SB: Footwork. At practice, we'd focus on ... where our feet should be. That's translated over to skating pretty well. Also, being flexible. Allowing your muscles and joints to stretch helps reduce injury. Every day, every practice, we all line up and stretch together.

 

B/R: Do you have a training regimen outside of skating?

SB: Yes. I have a trainer now, and we focus on strengthening my legs, so a lot of jumping exercises.

 

B/R: What did you wear to the gym? Basketball sneakers? Cross trainers? Not skate shoes?!

SB: I work out in Etnies Betas. They're super light with really comfortable padding for your feet. But back in the day, I didn't have other workout shoes, so I'd wear some Lakais.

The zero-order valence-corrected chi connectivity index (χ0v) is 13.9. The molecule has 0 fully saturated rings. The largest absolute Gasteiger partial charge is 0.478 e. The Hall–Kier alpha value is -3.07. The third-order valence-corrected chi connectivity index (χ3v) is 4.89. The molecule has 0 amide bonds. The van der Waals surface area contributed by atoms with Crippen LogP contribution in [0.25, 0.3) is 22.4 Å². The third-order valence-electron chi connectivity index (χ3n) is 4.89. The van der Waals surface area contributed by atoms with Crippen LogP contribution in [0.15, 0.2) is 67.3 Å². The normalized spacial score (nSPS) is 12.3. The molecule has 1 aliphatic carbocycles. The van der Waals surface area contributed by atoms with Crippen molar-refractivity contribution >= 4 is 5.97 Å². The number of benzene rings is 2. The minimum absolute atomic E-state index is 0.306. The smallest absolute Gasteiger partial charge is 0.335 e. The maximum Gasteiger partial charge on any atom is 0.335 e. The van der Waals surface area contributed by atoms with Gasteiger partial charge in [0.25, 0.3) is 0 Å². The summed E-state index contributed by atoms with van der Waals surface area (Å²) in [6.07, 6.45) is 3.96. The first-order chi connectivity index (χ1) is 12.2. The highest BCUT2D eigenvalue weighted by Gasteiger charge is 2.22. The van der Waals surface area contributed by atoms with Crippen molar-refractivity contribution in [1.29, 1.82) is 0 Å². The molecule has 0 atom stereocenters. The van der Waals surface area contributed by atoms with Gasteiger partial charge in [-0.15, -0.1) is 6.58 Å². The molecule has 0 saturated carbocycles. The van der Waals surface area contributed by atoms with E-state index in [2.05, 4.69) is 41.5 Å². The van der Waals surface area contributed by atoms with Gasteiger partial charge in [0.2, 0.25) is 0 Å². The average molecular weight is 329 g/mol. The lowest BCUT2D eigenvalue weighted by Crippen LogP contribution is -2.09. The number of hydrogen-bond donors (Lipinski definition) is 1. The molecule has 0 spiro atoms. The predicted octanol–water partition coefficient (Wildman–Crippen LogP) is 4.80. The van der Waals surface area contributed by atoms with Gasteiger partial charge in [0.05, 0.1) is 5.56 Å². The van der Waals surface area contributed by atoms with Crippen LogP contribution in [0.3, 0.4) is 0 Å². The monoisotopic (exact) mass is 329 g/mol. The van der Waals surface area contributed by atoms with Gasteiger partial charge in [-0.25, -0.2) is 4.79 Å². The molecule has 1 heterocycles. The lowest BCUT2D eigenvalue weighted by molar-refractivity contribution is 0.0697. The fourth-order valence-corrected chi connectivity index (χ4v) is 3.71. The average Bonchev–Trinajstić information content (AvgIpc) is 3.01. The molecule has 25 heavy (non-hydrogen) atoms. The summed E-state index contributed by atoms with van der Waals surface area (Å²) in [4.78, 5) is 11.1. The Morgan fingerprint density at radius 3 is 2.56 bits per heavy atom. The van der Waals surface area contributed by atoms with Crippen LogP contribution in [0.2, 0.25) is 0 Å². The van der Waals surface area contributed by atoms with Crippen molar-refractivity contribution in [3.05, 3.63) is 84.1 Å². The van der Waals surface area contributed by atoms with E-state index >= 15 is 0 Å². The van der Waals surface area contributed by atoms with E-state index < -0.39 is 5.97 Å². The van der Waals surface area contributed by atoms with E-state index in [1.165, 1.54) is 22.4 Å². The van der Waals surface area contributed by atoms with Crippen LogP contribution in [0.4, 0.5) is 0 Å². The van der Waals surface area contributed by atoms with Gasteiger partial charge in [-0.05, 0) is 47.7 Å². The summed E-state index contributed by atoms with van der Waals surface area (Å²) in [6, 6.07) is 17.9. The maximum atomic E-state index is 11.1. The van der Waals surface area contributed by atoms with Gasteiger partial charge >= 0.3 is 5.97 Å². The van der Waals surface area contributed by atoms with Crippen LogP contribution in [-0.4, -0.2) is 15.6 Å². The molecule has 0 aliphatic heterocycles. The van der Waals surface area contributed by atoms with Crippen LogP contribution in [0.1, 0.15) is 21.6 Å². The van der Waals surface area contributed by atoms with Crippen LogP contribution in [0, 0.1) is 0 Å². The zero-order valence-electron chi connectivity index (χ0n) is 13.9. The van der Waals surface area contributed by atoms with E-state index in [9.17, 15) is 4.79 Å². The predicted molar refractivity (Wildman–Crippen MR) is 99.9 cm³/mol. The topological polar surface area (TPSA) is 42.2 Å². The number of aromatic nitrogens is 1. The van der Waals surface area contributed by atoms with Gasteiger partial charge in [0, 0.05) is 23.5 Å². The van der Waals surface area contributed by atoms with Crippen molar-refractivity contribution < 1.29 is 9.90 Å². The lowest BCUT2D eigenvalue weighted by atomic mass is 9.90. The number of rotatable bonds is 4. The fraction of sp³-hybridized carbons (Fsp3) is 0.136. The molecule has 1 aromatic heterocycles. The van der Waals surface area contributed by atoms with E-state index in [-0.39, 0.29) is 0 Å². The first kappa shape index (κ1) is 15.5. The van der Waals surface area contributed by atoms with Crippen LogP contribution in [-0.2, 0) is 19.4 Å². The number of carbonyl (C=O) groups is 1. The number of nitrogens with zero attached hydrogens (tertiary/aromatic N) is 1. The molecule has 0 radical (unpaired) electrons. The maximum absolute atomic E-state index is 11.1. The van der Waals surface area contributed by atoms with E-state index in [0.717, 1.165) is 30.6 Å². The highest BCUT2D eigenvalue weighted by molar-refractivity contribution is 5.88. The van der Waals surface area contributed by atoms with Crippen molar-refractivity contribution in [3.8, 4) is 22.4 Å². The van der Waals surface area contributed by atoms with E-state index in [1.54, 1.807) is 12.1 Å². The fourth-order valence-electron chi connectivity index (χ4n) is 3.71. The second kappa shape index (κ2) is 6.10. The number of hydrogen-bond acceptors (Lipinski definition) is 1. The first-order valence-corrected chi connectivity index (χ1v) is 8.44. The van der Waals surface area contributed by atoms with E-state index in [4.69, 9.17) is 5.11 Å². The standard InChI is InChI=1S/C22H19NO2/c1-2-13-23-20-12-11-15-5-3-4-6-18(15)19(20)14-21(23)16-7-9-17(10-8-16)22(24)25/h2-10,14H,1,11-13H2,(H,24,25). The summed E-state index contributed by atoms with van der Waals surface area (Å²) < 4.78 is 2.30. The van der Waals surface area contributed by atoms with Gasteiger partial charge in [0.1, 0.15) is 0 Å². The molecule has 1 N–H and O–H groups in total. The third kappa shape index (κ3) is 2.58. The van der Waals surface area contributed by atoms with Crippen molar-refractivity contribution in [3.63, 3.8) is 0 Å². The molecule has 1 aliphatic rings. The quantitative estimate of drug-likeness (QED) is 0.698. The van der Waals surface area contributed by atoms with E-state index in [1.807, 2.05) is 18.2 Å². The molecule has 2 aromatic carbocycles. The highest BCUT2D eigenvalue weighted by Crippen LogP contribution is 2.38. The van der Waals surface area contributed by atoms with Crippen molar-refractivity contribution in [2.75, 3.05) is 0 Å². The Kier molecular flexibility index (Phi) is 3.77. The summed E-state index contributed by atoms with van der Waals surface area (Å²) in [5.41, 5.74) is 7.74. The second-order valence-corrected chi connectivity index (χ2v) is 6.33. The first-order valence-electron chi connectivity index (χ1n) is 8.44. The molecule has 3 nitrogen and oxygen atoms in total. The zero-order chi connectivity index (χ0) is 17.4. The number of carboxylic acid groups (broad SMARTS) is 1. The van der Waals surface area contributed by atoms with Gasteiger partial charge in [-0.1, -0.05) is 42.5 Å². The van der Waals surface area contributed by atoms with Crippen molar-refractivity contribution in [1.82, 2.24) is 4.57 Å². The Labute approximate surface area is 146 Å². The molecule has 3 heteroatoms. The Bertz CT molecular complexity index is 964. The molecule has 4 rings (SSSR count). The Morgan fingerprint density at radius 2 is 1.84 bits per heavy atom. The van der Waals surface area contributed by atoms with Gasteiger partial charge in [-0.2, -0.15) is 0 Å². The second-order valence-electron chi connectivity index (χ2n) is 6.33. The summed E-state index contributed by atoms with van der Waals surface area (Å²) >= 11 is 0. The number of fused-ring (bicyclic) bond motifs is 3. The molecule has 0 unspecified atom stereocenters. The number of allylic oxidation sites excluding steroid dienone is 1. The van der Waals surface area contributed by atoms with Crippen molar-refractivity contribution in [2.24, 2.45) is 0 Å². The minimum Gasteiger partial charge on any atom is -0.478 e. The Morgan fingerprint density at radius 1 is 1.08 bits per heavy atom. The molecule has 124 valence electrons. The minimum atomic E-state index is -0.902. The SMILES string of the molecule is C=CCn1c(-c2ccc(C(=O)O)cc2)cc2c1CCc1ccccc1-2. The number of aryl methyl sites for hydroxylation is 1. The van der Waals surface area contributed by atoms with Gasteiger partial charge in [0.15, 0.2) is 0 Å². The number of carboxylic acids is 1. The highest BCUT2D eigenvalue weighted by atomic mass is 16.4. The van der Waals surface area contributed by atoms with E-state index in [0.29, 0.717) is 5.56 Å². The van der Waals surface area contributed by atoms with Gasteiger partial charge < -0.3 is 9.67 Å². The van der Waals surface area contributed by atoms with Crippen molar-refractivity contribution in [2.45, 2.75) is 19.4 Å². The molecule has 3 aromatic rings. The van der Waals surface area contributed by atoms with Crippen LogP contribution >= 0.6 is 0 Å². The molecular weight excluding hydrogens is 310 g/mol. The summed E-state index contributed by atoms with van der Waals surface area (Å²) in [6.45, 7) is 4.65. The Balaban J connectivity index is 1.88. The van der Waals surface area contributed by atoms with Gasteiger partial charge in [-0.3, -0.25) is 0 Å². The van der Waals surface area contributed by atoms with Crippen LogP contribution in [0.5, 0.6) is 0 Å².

B/R: There's a great shot of you flying over a nine-stair wearing red sneakers and a matching hat. Do you think about what to wear when skating?

SB: Oh, yeah. Whenever I film, I'm always trying to look the best I can. And I definitely don't know what my style is, but I want to look as cool as I can, at least to myself.

 

B/R: You're the first black woman on the Etnies team, so that's obviously new, but simply as a female skater, did you always feel a little on the outside?

SB: Growing up, I was definitely the only girl doing it. Going to new parks, it wasn't hard because I had my brother and his friends. Usually, people were surprised, but in a good way, like "Oh, she actually skates. That's dope."

 

B/R: Things have changed, haven't they?

SB: The amount of support that's coming out right now is amazing. Girls are skating a lot more. The stands are starting to fill up, and even just cruising around, you see girls a lot more. They're choosing to skate, and they could choose anything, like a bike or scooter. But they're choosing a skateboard. It's definitely growing in all types of ways.

 

B/R: Did you ever feel different because of your ethnicity? There are black skaters, and female skaters, but not a lot of black female skaters.